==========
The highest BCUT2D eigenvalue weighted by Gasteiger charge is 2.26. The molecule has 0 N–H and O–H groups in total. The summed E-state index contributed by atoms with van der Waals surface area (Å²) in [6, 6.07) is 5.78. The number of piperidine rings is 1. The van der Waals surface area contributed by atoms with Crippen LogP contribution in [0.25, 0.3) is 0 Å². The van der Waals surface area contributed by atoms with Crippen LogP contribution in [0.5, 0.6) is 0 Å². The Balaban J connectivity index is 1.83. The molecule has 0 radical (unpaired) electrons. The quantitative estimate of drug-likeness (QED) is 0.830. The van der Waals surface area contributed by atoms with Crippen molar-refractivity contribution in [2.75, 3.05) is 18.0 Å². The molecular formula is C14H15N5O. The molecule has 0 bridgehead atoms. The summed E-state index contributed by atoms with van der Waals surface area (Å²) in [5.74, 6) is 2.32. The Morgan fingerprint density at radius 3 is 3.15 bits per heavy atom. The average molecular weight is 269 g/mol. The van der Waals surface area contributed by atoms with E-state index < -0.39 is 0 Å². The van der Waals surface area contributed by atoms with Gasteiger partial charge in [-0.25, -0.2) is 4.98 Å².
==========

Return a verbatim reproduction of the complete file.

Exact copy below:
The highest BCUT2D eigenvalue weighted by Gasteiger charge is 2.26. The molecule has 0 N–H and O–H groups in total. The summed E-state index contributed by atoms with van der Waals surface area (Å²) in [6, 6.07) is 5.78. The number of piperidine rings is 1. The van der Waals surface area contributed by atoms with Crippen LogP contribution in [0.25, 0.3) is 0 Å². The van der Waals surface area contributed by atoms with Crippen LogP contribution in [0.5, 0.6) is 0 Å². The Balaban J connectivity index is 1.83. The molecule has 0 radical (unpaired) electrons. The quantitative estimate of drug-likeness (QED) is 0.830. The van der Waals surface area contributed by atoms with Crippen molar-refractivity contribution in [2.75, 3.05) is 18.0 Å². The molecular formula is C14H15N5O. The molecule has 0 bridgehead atoms. The summed E-state index contributed by atoms with van der Waals surface area (Å²) in [5.74, 6) is 2.32. The Morgan fingerprint density at radius 3 is 3.15 bits per heavy atom. The average molecular weight is 269 g/mol. The van der Waals surface area contributed by atoms with E-state index < -0.39 is 0 Å². The van der Waals surface area contributed by atoms with Gasteiger partial charge in [-0.25, -0.2) is 4.98 Å².